UK companies are right to be excited by the depth and breadth of the opportunities on offer from setting up in Asia, says Dario Acconci of Dunedin-backed Hawksford, but don’t make the mistakes that could see you lose out before you’ve even started.
Tipped by the International Monetary Fund to post economic growth rates of 5 to 7 per cent a year, the markets of Asia are an enticing opportunity. Businesses setting up in Asia are investing in emerging economies that now account for two-thirds of global economic growth. Burgeoning middle-class populations are driving consumer spending higher and the region’s fastest-growing countries are embracing important structural reform.
No wonder British companies are targeting the region. Research suggests businesses in the UK with international activities are more excited about trade with Asia than with any other region – and that they want the UK to prioritise a trade agreement with China following Brexit.
How, though, to establish your business in Asia to give it the greatest chance of success? With close to 50 countries to choose from, where and how do you begin to build a footprint in the region?
These aren’t straightforward questions to answer from 5,000 miles away, particularly given the remarkable disparity in Asia, from the advanced economies such as Singapore and Hong Kong, through the region’s giants, China and India, to its less developed, emerging nations, like Vietnam.
The answer lies within
Ironically, given that you’re thinking about how to develop relationships with new partners in uncharted territories, your first step towards a move into Asia should be to look at yourself more closely. What is it that your business can do that will ensure its Asian business thrives? Without a clear idea of what unique selling points you’ll be taking to market, it’s very difficult to decide which market suits your business best.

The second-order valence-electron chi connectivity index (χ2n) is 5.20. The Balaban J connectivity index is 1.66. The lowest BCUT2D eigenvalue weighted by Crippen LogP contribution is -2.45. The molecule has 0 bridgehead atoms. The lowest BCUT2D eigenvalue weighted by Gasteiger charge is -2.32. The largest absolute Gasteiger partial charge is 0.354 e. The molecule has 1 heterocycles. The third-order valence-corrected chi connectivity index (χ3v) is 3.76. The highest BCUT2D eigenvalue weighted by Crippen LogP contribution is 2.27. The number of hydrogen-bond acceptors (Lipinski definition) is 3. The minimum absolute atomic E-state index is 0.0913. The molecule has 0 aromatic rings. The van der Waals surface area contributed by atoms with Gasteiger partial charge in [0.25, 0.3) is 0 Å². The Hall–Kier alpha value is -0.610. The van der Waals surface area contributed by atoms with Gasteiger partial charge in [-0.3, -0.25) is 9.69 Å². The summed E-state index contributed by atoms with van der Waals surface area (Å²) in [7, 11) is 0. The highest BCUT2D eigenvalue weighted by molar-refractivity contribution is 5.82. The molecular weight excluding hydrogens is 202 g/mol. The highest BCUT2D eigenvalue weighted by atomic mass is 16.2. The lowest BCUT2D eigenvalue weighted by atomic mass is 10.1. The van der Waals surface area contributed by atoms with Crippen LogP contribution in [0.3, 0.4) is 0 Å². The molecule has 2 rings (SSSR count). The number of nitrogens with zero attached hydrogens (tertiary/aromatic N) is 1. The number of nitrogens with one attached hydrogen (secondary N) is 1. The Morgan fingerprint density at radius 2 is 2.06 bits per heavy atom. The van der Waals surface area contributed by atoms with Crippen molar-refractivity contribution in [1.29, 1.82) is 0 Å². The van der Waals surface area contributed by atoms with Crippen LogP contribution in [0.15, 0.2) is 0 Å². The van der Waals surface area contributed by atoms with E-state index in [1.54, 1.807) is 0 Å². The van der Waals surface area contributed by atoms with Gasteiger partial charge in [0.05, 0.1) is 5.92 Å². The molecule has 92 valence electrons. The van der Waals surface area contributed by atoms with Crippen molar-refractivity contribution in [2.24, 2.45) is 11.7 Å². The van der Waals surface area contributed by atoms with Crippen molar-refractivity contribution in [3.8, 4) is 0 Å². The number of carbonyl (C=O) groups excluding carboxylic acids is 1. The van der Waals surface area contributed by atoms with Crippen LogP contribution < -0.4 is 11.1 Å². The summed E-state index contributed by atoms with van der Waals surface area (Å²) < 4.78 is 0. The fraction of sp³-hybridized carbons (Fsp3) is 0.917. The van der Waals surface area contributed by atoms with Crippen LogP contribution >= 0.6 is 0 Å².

For example, does your business’s competitive edge lie in manufacturing? China remains a critical manufacturing base despite its economy becoming more consumer driven. But there are also other markets that offer low cost, competent and accessible manufacturing supply chains.
What if you’re a hi-tech business? Well, again, the most obvious locations may not necessarily be the right ones for you. By contrast, both Singapore and Hong Kong are now working hard to establish themselves as centres of innovation and technology, offering a range of initiatives and support to attract new businesses from overseas.
Finding your customers
With a clear idea of what you’re taking to Asia, you can begin to narrow down the search for a precise location, based on where you expect to find your customers and how you’ll transact with them.
Again, the issues may be more nuanced than you’d realise without doing some detailed research. For example, while China may be an excellent fit for consumer-facing businesses, will you target one particular city or area, or the entire country – which is almost the size of Europe? If the latter, Shanghai might be a good option to ensure the most rapid routes to market.
What if your customers are spread across Asia, or you need to rely on supply chains throughout the region? That might mean there is a case for setting up in Singapore, which is widely regarded as a hub for connectivity, particularly for South East Asia.
Understanding the red tape